Cory’s Historical Corner

By Cory Peterman

The Elusive Lola Montez

I recently came across an article in The Union newspaper, written by former Nevada City mayor Steve Cottrell, entitled “Conflicting history: Sometimes the stories don’t match the history books.” Cottrell states “These days, storytelling versus history can usually be sorted out with an internet search or visit to the Searls Historical Library. Despite such readily available resources, however, the new owners of the National Hotel claimed during their 2020-21 renovation that Lola Montez had been a guest there. Truth is, Lola left Nevada County in the spring of 1855 to be part of a gold rush then underway in Australia, and the hotel didn’t open until the following August… There’s no indication she ever returned here, so the promotional use of Lola’s name and image, suggesting she had once been a hotel guest, is an example of storytelling, not history. But we have written about that in the past, so there’s no need to rehash Lola myths today.” In doing my research on Sierra County history, I too have found out that many of the county’s stories don’t match what is written in historical documents – and in the following case, I will also focus on Lola Montez (1821-1861), the famous dancer and actress best known for her erotic “Spider Dance” and other controversial antics.

Lola Montez does appear to have visited Downieville in 1853. A Grass Valley correspondent for the Sacramento Daily Union wrote on July 20, 1853 that Lola Montez was preparing to “go to Nevada [City] and to Downieville…” Historian Bruce Seymour places her in Downieville in 1853 as well. Many famous performers graced the stage in Downieville in the 1850s, including Lotta Crabtree and Edwin Booth. Author David Yeadon wrote that Edwin Booth and Lola Montez were showered “with gold dust after each tumultuous performance” in Downieville.

As Cottrell stated, Lola Montez left for Australia in 1855. She returned to San Francisco the following year, performing at places like that city’s Metropolitan Theatre and the Forrest Theatre in Sacramento – but did she ever return to visit Grass Valley, Nevada City, and Downieville?

The October 17, 1856 edition of the Nevada Journal of Nevada City states “Lola Montez is under a two months’ engagement to perform in the principal interior towns of the State. Hope to see her this way as soon as our new Theatre is completed.” However, neither Steve Cottrell nor I have been able to find any Nevada County newspapers from that year that definitively state Lola Montez made it back to Nevada County. Now things start to get more confusing.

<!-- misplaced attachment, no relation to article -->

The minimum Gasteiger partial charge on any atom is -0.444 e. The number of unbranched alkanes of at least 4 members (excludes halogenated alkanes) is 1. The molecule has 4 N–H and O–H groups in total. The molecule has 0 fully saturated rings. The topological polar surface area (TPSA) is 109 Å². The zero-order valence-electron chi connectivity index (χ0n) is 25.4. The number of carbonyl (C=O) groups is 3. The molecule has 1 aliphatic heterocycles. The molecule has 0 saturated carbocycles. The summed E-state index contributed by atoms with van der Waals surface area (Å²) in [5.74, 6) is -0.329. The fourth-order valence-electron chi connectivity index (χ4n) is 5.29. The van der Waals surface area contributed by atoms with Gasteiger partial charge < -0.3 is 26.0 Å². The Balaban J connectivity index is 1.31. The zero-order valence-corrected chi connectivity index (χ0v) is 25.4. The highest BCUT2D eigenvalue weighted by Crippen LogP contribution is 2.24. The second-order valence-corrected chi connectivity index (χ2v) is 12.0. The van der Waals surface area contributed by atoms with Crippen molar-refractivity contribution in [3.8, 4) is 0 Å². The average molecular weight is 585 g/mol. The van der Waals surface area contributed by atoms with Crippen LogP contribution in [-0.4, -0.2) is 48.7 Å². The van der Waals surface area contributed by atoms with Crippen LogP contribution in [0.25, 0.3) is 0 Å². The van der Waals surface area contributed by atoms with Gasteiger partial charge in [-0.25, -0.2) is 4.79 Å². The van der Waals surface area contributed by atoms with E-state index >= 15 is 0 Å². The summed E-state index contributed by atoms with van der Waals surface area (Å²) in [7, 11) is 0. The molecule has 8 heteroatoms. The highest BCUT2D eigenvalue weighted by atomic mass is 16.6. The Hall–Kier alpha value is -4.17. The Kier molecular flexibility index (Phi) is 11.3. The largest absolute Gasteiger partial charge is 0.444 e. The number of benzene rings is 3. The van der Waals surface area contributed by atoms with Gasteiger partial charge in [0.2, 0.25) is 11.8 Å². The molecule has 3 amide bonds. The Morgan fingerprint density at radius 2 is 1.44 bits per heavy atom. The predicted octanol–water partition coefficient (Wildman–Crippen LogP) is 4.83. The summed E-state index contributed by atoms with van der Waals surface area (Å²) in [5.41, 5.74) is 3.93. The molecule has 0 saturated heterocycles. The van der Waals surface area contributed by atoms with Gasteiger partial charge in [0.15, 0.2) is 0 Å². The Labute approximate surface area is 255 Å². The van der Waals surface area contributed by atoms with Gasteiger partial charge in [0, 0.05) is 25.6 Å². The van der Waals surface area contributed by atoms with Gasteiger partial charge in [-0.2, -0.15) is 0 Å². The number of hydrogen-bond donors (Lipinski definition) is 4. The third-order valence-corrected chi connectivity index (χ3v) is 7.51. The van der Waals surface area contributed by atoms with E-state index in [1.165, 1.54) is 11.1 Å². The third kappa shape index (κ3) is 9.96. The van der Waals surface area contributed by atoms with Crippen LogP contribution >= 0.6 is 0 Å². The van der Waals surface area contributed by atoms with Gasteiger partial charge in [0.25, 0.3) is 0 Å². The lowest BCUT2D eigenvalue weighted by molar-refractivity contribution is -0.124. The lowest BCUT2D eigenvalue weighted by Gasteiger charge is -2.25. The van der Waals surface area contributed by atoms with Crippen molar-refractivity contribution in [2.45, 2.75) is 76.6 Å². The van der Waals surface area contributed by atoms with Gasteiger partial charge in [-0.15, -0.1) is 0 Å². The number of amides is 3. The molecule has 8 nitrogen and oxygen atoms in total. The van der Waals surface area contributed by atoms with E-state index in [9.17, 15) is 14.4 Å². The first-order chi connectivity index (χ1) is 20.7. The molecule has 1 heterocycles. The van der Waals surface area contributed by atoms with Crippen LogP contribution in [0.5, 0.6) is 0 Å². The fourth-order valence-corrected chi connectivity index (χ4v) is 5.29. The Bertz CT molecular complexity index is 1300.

The Times-Picayune newspaper, all the way in New Orleans, Louisiana, of October 17, 1856 states Lola “is at her old home in Grass Valley.” However, it is possible that this claim was speculative, the writer presuming that since Lola was “home” in California, she must’ve been in Grass Valley.

Years later, Fariss and Smith’s book “An Illustrated History of Plumas, Lassen, and Sierra Counties” published in 1882, states the following occurred in Downieville in 1856: “Lola Montez, countess of Landsfelt de Heald, the wonderful spider dancer, made her appearance on the boards of the National theater, creating a profound sensation in the susceptible breasts of the population. She was greeted with crowded houses, and so strong was the impression left behind by this Teutonic beauty that her name was immortalized in the christening of a lofty peak, Mount Lola.” Historian James J. Sinnott repeated this claim in his history book about Downieville as well. However, I have not found any Sierra County newspapers from 1856 that state Lola Montez was in Downieville in that year, and the Fariss and Smith book is full of inaccuracies in general.

Another piece of text which suggests Lola Montez visited Nevada County in 1856 comes from Bruce Seymour’s biography on the actress. He states “After her Australian tour Lola Montez returned to Grass Valley in September 1856 to sell her house in Grass Valley. She ‘was scheduled to reappear at the Forrest Theatre in Sacramento on 20 September but she sent word from Grass Valley that she was ill…’” However, a footnote on this quote is not provided, making it unreliable. Many years after the sale of the house, the Daily Alta newspaper of February 21, 1886 shared the life story of Lola Montez, stating “She first appeared in Grass Valley at the old Alta Theatre in 1853, and was well so pleased with the town and its liberal people that she took up her there until the Spring of 1855. She returned the following year for a few weeks’ visit, and then sold her cottage, at the corner of Mill and Walsh streets, to S. D. Bosworth, now Postmaster at that town, and the present occupant of the cottage.

The house of Lola Montez in Grass Valley did sell in 1856 – but it doesn’t necessarily mean she was present for its sale, since in that same year, she was not present for the auction of her gold and diamond jewelry collection. Lola Montez left California soon after for good, spending her time between Europe and the state of New York, where she passed away in 1861 from the tertiary effects of syphilis.

As one can see – being a historian can be difficult! Who knows if Lola Montez was actually in Nevada and Sierra Counties in 1856?

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